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Let Libyan Crisis Land Softly

Jul 26 , 2011
  • Xu Shiquan

    Vice Chairman, National Society of Taiwan Studies, SIIS

The present Libyan turmoil reminds me of the visit I made to the country 32 years ago. I was then the chief correspondent of the Xinhua News Agency and the Guangming Daily based in Beirut. In 1979, Xinhua send me there to cover the 10th anniversary of the “revolution” staged by Colonel mu’ Ammar el Qathafi . I stayed there for a week and had the opportunity of having a group interview with the colonel in a desert tent. After more than 3 decades, my memory of that visit, instead of being blurred, remains vivid because Libya and its people including the colonel are so different from the other Arab countries I have visited.

The social structure of Libya, like Yemen and the Gulf emirates, is based on tribes, mainly the Berbers. Hence the politics are highly tribal. But Libya has a distinct historical heritage as compared with the others: stubborn resistance to conquerors. Situated in the middle of the southern Mediterranean shoreline of Africa, its geo-strategic value destines this stretch of land to be the contending ground of big powers. In history, it has been conquered and occupied by the Arabs, the Turks and in modern era, the Italians. But all the conquerors without exception had been met with stubborn resistance by the desert tribes. The most famous uprising against the Arab conquest was led by a Berber princess Cahina Dahia. The revolt spread all over the western half of North Africa including Algeria, Tunisia and Tripoli and lasted for five years. During the rule of the Ottoman Empire, revolts and rebellions broke out intermittently and lasted a total of 26 years, not only in Tripoli but also in Fezzan deep in the desert and Cyrenaica in the east. The most well-known resistance movement in Libya’s modern history was that led by the legendary hero Omar el Mukhtar against the Italian occupation.

The armed resistance last for 9 years and Mukhtar became the symbol of a freedom fighter among the Libyans up till now. During my visit to Libya, an epic film based on Mukhtar’s life was shown with the title “Lion of the Desert”. The late film star Anthony Quinn played the hero. The film won millions of hearts not only in Arab countries but also in the world.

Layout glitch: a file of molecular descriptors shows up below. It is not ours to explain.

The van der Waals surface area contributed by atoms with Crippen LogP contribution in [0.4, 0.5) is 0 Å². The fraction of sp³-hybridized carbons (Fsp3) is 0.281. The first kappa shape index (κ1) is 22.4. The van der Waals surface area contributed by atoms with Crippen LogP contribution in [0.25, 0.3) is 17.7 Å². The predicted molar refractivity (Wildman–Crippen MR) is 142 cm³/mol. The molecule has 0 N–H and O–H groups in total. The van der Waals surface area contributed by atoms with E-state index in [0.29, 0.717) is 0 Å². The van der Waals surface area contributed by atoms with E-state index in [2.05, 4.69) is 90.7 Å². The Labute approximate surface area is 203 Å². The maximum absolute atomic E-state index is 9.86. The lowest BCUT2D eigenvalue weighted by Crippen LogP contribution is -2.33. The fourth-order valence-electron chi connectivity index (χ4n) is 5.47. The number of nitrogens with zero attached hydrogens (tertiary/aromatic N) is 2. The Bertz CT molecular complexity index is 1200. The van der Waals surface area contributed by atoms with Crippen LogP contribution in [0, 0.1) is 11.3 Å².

That I recall these historic episodes is not because I am obsessed with history. It because I believed in dealing with the present Libyan crisis, one is better to take into account of the social and history backgrounds of Libya. Colonel Qathafi’s rights and wrongs notwithstanding, a forced military solution of the Libyan conflict will definitely not work. The colonel could be forced to step down or even eliminated physically, but can anyone get rid of his tribal support and support given to him by those who have vested interests owing to the colonel’s over 40 years of rule? A case in point is Afghanistan. 10 years of war has not solve the problem of Taliban though its regime was overthrown. Now people who believe in force have to turn by and seek a political solution through dialogue with the Taliban. So give some leeway to the tribes and people represented by the colonel. By adopting extremist measure, one is to sow seeds of hatred and the harvest is bound to be revenge. Political solution is the best policy choice. Let the Libyan conflict land softly.

Xu Shiquan is Chinese mainland expert on Taiwan issues.From 1967 to 1996, he worked as Xinhua correspondent in Tanzania, Guangming Daily correspondent and bureau chief in Lebanon and UK, People's Daily bureau chief in the United Nations.

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